(3) The derivative of $cx$, where $c$ is a constant, is $c$. -- By pre- or post-composing with a translation, we see that the derivative must be a constant $h(c)$. The function $h$ is a homomorphism of the reals with $h(1)=1$, so $h=c$.

(4) The derivative of $cf$, where $c$ is a constant, is $cf'$. -- This follows from (3) and C.

(5) The derivative of an even function at 0 is 0. -- Axiom C.

(6) The derivative of $s(x)=x^2$ is $2x$. -- Let $u(x)=s(x+1)-s(x)=2x+1$. Then $u'=2$. By (5), $s'(0)=0$. Therefore $s'(1)=2$. Precomposition with a scaling function then establishes the result for all $x$.

(7) For any functions $f$ and $g$, $(fg)'=f'g+g'f$. -- Write $2fg=(f+g)^2-f^2-g^2$ and apply (6).

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This is not really a different approach, it's only rewriting the Cauchy-Weierstrass definition.

Lets say $~f: \mathbb R \rightarrow \mathbb R$ is a smooth function and take $t_0 \in \mathbb R$. Then the slope $m$ of $f$ at the point $t_0$, or more precisely the tangent line $T(t)$ of $f$ at $t_0$, is uniquely characterized by the property that $|f(t) - T(t)| = o( |t-t_0|)$.

Now assume $F(t)$ is a parametrization of the graph of $f(t)$, for instance $F(t)= (t,f(t))\in \mathbb R^2$, or if we want to be more general let $F(t)$ be an arbitrary smooth curve in $\mathbb R^2$. Let $(I,G)$ denote the pair given by an interval $I\subseteq \mathbb R$ with $t_0\in I$ and $G: I\rightarrow \mathbb R^2$ a smooth curve with $G(t_0)= F(t_0)$. Then one can show that $F$ and $G$ are tangental if and only if $||G(t)- F(t)|| = o(|t-t_0|)$ or if and only if $||G(t)- F(t)|| = o(||G(t)-G(t_0)||$ or if and only if $(F(t) - F(t_0)) \sim (G(t)-G(t_0))$, where asymptotic equvalence in general normed spaces is actually defined by using the small O notation. This then describes an equivalence relation on pairs like $(I,G)$. The $o$ notation can be used to define derivatives and differentiability in quite general spaces. What I like about this description is that it goes hand in hand with the mental image that I have of the function $F$ nesteling up agains its tangent line at the point $t_0$ and also that it captures the idea of being just a smidge faster than linearly, which seems to be a recurring concept in analysis (especially when it comes to summability and integrability, so why not emphasize it in differentiability).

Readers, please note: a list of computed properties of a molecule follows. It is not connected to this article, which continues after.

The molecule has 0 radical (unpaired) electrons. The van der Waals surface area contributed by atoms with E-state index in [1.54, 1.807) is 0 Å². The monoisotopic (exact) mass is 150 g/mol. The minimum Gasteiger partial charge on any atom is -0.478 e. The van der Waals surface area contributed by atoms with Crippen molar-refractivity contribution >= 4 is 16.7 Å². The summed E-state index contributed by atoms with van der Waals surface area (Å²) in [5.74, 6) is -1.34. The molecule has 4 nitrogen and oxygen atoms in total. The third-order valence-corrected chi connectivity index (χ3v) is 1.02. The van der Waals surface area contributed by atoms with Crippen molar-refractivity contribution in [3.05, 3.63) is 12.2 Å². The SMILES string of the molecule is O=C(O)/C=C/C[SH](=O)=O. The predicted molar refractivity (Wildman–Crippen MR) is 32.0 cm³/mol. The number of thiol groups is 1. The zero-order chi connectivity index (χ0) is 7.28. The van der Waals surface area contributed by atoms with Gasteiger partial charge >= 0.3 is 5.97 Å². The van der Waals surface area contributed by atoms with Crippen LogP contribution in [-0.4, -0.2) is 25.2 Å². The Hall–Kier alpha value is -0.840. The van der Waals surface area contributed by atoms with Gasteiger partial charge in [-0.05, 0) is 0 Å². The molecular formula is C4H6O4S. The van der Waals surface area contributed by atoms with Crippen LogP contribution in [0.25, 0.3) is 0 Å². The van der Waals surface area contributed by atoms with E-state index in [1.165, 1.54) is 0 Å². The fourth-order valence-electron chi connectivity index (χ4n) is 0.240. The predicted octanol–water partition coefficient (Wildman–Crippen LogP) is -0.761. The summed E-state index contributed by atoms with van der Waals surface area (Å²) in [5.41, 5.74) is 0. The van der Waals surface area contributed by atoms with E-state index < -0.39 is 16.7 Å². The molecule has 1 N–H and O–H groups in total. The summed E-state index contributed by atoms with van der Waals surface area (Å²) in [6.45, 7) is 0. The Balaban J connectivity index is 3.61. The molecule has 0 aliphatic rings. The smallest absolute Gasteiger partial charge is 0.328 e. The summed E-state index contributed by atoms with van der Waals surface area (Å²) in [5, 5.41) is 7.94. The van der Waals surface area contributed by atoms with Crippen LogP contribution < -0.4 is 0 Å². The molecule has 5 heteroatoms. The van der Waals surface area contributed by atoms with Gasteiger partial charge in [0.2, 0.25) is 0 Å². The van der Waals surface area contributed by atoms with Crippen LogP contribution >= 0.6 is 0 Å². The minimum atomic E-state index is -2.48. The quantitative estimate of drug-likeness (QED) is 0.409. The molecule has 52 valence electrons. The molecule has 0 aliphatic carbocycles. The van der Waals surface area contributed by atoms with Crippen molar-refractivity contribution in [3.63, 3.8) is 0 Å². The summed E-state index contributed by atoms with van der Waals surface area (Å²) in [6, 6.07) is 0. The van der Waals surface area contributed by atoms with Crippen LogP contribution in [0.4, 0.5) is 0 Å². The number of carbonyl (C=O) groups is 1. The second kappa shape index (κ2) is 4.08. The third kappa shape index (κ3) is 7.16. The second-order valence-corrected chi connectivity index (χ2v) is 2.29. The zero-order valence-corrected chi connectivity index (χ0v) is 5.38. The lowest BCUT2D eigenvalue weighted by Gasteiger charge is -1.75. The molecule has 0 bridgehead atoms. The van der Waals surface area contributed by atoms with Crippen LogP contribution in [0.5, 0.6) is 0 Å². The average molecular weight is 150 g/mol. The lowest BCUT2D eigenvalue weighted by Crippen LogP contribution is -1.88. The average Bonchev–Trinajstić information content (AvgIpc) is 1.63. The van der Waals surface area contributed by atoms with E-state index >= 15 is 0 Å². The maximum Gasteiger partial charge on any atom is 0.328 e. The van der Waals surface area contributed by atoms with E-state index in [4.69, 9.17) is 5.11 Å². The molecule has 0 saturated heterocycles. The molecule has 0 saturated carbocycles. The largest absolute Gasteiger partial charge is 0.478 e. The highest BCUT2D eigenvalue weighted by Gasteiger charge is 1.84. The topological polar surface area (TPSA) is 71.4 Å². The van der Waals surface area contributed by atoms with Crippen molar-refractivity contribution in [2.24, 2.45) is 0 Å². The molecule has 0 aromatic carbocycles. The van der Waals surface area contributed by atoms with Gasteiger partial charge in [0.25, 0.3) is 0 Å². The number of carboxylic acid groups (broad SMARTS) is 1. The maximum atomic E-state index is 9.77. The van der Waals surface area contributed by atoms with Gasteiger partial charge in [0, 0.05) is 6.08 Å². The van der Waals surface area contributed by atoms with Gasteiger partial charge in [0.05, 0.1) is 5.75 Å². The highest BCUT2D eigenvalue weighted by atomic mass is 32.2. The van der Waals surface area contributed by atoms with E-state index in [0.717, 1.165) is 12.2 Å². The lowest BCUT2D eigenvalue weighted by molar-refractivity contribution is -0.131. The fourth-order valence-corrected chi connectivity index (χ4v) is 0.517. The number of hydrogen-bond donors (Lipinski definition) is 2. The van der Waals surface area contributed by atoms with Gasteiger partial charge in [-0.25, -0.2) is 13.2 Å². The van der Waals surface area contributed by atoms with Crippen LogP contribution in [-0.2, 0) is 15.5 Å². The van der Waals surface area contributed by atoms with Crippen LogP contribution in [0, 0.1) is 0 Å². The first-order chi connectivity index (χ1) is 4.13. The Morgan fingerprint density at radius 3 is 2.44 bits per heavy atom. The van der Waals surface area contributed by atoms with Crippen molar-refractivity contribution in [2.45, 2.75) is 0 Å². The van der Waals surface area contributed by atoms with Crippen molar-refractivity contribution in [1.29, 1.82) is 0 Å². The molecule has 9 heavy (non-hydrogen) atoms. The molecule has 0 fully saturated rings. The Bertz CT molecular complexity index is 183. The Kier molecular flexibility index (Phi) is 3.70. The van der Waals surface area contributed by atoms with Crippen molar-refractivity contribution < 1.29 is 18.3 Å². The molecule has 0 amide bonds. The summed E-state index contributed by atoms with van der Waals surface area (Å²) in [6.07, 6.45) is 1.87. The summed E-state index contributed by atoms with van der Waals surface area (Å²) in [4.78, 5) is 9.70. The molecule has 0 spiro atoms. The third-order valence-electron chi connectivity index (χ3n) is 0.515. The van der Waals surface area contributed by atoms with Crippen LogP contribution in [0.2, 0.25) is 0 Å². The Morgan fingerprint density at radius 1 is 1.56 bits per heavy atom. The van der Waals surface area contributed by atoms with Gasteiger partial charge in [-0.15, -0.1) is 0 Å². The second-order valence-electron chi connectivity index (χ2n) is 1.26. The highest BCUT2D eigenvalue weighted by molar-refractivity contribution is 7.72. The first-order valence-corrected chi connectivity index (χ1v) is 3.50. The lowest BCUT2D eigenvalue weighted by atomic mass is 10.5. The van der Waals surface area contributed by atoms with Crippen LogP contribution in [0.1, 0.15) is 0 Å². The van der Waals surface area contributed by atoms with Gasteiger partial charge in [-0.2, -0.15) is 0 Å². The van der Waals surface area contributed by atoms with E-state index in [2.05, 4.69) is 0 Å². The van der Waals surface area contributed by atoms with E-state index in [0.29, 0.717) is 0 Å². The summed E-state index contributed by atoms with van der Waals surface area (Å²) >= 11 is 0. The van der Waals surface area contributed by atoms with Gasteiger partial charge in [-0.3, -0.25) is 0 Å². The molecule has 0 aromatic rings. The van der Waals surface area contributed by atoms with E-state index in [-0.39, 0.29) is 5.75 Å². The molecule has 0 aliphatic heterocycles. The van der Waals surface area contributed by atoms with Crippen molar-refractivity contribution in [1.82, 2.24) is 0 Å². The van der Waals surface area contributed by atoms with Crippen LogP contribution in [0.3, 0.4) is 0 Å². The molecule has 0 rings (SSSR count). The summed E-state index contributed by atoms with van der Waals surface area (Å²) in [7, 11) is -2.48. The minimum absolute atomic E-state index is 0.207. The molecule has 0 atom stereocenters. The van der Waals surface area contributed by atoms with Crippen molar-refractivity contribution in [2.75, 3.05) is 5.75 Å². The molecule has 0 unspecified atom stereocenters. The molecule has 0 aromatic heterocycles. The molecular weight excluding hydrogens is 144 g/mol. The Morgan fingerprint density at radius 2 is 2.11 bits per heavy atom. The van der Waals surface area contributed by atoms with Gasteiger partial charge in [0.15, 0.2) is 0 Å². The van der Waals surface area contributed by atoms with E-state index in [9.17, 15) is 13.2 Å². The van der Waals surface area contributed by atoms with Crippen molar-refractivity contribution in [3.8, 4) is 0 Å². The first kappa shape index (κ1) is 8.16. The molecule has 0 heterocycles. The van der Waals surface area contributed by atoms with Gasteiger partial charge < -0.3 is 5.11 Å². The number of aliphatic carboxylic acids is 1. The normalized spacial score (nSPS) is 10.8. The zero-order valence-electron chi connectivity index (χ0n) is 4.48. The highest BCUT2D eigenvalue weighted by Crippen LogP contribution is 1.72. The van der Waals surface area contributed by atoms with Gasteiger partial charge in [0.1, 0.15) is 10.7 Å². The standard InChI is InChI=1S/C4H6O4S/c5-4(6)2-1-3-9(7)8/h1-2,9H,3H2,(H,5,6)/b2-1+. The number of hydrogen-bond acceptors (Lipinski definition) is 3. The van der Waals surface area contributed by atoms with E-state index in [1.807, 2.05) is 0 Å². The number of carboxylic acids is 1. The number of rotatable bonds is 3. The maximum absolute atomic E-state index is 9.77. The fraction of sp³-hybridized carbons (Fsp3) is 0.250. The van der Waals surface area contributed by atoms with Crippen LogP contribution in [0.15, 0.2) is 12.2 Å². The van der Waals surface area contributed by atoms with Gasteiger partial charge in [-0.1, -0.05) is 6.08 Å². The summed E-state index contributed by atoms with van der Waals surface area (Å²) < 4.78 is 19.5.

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If I understood the question correctly, I find odd no one has yet posted regarding Non-standard analysis. Of course I didn't create this, but I like the idea a lot better than using that $\varepsilon$-$\delta$ unintuitive definition. There is an awesome book about it. Following it, consider the hyperreals, with all nice properties like the extension and transfer principles.

The derivative is the instant variation of a function. Given that the function is continuous, its derivative can be approximated by some real $\Delta x$, which will give a better approximation the smaller it is. Also, take $y=f(x)$.

$$ f'(x)\approx\frac{\Delta y}{\Delta x}= \frac{f(x+\Delta x)-f(x)}{(x+\Delta x)-x} $$

Now if $\Delta x$ is infinitely small, smaller than all positive reals, but not zero, the real part resulting will be exactly the derivative of the function. This real part, "zooming out of infinitesimals", is given by the standard function ($\text{st}:\mathbb R^*\to\mathbb R$).

$$ f'(x)=\text{st}\frac{\Delta f(x)}{\Delta x}=\text{st}\left(\frac{f(x+\Delta x)-f(x)}{\Delta x}\right) $$

Let's take the derivative of the function $y=x^2-3x$.

$$ \begin{align} y+\Delta y &= (x+\Delta x)^2-3(x+\Delta x)\\ \Delta y&=(x+\Delta x)^2-3(x+\Delta x)-(x^2-3x)=\\ &=\color{red}{x^2}+2x\Delta x+\Delta x ^2 \color{red}{-3x}-3\Delta x\color{red}{-x^2+3x}=\\ &=2x\Delta x -3\Delta x+\Delta x ^2\\ f'(x)=\text{st}\frac{\Delta y}{\Delta x}&= \text{st}(2x -3+\Delta x)=2x-3\\ \end{align} $$

This $\Delta y$ is not the variation of the derivative though. To illustrate this, I took the following from the book:

different degrees of infinitesimals

If we were to draw a tangent on a point using the derivative we got and infinitely amplify the section, it would be off by an even infinitely smaller bit. We'd need to amplify further to notice it. That variation on the tangent instead of the curve itself is called the differential of $y$, defined by:

$$ dy=f'(x)\ dx $$

This is useful to make the derivative a (hyper)real fraction. $dx=\Delta x$, it is used to not break the conventional notation. So in this case

$$ dy=(2x-3)dx\neq(2x-3+dx)dx=\Delta y,\ \ (\epsilon=dx) $$

An advantage of this fraction definition of derivative is many rules become obvious. Say, the inverse function rule, for infinitesimals $dy\neq0\neq dx$:

$$ \forall a\ \forall b:\{a;b\}\subset \mathbb R^*\setminus\{0\}, \frac{a}{b}=\frac{1}{b/a}\\ \therefore\frac{dx}{dy}=\frac{1}{dx/dy} $$

Many properties of derivatives are quite easier to prove using this form of Calculus (so I will not list them here, but every single one used in that book is also proved there). I hope this is the kind of answer you were looking for.